First on my production cost list is feed. Our cattle eat grass and only grass, so there’s no cost for grain, and through rotational grazing and stockpiling of forage we are able to pretty near get through the winter without hay. We are putting a fair bit of money into kelp currently, as our source of mineral, and while I view this more as a land-healing expense and less a cost of raising cattle, for the sake of this exercise I will put this cost down to the cattle. Currently for us that works out to approximately $300 per year. That includes loose salt. With a herd in near constant flux we’re still determining our carrying capacity, but in three years, one of which (2012) was a record drought, my experience leads me to believe that we can graze around 8 full-grown Dexters (or their size equivalent) and their calves year-round with little to no purchased hay on our approximately 14 acres of grass. As our pastures increase in fertility and we are able to better manage forages with infrastructure improvements I expect that number to increase. As for cost of land, our monthly mortgage payment for a house and outbuildings and 25 acres is more or less the same as we were paying for a small house on a small lot in town, which was more or less the same that we were paying to rent a fairly modest two bedroom apartment. In other words, I figure that I’ll be paying what I’m paying no matter where we’re living, so in essence our land is free. Therefore, although our cattle are eating our grass I don’t include any sort of cost of land in figuring production costs like I would if we were renting pasture or paying for land above what we are paying for housing. That helps our bottom line, but of course it will not apply to everyone.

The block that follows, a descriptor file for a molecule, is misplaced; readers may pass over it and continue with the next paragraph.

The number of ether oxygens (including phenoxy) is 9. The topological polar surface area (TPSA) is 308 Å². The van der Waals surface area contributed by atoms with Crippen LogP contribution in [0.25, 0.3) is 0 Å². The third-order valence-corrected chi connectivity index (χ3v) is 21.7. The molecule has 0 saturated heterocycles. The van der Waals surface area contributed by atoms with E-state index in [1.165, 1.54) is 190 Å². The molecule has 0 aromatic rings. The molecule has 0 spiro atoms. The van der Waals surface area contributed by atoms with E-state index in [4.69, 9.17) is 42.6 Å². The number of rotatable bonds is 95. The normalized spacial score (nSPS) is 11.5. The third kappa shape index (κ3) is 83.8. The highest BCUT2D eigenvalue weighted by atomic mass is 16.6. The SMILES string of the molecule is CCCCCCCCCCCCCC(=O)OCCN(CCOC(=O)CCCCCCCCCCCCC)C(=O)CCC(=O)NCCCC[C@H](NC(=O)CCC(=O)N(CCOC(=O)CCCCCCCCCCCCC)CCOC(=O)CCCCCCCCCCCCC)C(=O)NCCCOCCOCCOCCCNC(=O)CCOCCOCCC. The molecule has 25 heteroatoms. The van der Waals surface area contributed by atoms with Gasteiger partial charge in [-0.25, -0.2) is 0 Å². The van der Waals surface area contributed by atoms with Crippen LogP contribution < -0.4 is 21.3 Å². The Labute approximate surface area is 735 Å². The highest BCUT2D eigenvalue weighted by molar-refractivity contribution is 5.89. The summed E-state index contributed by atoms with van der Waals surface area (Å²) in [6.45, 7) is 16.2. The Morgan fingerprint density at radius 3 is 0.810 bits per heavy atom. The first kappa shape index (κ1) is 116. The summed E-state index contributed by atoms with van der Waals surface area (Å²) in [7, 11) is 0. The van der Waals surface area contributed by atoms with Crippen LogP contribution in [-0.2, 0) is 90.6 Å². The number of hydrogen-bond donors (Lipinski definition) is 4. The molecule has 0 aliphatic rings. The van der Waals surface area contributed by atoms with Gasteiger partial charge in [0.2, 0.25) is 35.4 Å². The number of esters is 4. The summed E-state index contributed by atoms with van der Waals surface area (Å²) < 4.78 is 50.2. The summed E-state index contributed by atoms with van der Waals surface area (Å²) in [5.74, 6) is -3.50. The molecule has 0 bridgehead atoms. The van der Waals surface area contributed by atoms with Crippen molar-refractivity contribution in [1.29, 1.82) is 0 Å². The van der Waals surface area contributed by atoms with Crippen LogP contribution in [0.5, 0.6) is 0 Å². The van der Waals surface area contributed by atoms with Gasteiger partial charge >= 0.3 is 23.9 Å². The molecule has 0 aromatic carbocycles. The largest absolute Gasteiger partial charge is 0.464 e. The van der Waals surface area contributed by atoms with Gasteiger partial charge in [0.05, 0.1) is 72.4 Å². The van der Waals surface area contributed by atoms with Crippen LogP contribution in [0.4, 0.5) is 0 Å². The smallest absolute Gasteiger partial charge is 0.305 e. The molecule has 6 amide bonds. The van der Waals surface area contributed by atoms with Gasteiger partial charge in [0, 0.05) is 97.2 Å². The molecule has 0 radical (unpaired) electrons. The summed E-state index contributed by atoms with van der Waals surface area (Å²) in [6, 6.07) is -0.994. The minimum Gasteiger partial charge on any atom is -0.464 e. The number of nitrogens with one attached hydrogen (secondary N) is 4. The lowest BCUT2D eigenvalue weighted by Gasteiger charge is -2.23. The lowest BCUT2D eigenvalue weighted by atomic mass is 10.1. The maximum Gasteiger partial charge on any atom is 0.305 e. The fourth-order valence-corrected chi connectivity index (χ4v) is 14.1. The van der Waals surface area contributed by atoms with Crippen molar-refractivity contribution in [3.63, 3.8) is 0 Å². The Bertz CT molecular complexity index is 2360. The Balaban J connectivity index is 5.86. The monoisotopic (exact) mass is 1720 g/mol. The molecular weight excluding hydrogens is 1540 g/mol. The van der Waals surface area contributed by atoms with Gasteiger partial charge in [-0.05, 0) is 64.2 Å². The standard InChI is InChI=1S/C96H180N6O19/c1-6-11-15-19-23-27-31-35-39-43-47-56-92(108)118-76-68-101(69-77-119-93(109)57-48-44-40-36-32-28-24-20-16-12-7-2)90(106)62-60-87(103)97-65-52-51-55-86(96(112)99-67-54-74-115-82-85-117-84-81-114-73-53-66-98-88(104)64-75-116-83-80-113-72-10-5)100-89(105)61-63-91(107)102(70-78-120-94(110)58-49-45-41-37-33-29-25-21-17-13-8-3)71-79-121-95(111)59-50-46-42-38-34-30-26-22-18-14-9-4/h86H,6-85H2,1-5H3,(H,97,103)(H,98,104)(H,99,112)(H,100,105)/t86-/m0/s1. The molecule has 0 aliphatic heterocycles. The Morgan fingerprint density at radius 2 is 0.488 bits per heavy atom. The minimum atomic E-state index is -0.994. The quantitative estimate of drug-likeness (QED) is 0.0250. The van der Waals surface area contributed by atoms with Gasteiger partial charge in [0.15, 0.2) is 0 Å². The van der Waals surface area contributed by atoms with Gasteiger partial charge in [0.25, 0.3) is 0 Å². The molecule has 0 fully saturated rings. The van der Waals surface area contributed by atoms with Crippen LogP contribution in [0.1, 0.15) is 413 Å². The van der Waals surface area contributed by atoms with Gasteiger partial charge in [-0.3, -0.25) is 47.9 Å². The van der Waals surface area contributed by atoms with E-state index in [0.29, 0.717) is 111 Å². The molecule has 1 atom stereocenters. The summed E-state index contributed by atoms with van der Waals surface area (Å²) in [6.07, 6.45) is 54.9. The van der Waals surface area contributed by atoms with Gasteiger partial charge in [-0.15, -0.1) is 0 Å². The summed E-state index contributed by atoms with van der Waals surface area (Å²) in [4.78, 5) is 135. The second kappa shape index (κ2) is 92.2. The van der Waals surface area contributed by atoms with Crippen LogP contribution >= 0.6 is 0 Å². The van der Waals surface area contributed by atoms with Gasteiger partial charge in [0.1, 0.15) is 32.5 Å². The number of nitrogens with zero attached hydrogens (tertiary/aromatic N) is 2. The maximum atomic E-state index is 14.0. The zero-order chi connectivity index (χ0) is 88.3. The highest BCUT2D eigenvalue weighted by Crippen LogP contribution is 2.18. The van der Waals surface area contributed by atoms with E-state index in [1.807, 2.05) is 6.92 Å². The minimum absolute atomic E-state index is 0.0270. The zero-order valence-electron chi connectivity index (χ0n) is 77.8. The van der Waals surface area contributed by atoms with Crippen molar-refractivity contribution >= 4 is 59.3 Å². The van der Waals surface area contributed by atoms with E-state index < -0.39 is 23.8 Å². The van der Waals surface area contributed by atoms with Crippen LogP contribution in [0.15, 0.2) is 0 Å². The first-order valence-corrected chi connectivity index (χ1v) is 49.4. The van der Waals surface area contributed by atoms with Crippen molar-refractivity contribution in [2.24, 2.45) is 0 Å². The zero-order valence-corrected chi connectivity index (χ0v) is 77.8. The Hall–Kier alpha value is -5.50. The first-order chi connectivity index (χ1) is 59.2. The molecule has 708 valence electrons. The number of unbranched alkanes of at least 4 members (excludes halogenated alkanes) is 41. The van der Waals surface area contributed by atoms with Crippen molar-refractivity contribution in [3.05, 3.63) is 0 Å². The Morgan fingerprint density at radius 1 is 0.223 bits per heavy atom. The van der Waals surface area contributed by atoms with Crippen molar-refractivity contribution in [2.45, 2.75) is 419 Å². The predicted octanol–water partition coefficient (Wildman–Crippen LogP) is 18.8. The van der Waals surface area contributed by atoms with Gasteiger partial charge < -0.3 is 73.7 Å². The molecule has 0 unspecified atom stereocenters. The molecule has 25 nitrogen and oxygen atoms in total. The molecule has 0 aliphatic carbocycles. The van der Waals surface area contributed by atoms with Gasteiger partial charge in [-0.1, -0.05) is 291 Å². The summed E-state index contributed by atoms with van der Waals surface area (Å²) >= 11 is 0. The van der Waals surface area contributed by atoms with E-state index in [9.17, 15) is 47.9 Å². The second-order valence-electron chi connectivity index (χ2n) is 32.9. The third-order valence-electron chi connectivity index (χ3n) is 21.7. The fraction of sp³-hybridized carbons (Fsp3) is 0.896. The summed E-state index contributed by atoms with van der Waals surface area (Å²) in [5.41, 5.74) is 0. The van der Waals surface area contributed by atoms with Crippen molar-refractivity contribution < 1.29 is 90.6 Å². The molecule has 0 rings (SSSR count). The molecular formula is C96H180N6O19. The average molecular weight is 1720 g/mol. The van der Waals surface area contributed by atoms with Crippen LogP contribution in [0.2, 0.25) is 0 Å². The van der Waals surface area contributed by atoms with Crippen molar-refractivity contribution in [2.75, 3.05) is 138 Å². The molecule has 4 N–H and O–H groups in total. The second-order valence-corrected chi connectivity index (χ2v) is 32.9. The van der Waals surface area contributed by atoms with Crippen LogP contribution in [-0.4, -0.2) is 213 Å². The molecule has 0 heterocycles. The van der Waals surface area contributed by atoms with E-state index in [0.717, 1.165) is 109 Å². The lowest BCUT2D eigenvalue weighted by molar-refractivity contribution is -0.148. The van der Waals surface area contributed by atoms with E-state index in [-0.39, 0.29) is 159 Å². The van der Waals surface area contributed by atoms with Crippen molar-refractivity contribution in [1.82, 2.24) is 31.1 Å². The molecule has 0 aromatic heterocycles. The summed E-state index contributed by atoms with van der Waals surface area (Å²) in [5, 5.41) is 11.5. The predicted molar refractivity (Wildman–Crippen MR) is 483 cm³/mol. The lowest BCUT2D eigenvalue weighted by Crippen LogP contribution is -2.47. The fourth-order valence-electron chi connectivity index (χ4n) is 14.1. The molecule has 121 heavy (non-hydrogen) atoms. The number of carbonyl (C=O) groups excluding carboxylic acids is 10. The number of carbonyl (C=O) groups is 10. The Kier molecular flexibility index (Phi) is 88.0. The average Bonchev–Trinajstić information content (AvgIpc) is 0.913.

Second on my production cost list is infrastructure and miscellaneous supplies. As our calves are reared by their mommas we have no cost in bottles and nipples, milk or milk replacer, housing facilities, confinement crates, or the like. Nor is there any cost for wormers, vaccines, hormones, antibiotics, and such. The calves are dropped out on pasture and that’s where they’re raised. We use electric fencing to define pasture paddocks. The money spent on wire and posts and insulators and fence charger I consider an upfront capital-improvement cost, not intended to be paid back by any enterprise, but again for the sake of argument I’ll depreciate out the cost and apply it to the cattle. I don’t know for certain, but I’ll assume that I spent $1000 on the above-mentioned items (I doubt it was that much) and that it will all last 10 years before needing replacement. That’s $100 per year, regardless of herd size.

Third on my list is processing. Associated are three costs: kill (slaughter) fee, processing (butcher) fee, and vehicle mileage. The kill fee is a set cost to kill and eviscerate the animal. At our chosen processor that cost is currently $35 per head whether it’s a veal calf or a beef steer or hog (lambs and goats incur a flat-rate processing cost). So with veal, that $35 is spread over fewer pounds of packaged meat than with a larger beef animal, something to be considered. Then there is the processing fee, which is based on hanging or carcass weight of the animal. Around here that figure is in the ballpark of $0.50 to about $0.65 per pound depending on the facility (the abattoir I use currently charges $0.53 per pound). Then there is mileage. I use whatever figure the IRS declares, which for 2013 was $0.56 per mile. This is one reason I dislike having to take my calves so far for processing, as my mileage cost is therefore considerably higher (the more important reason involves consideration of animal stress and welfare). It helps to take in as many animals as is practicable in one trip to divide that cost over more pounds of packaged meat.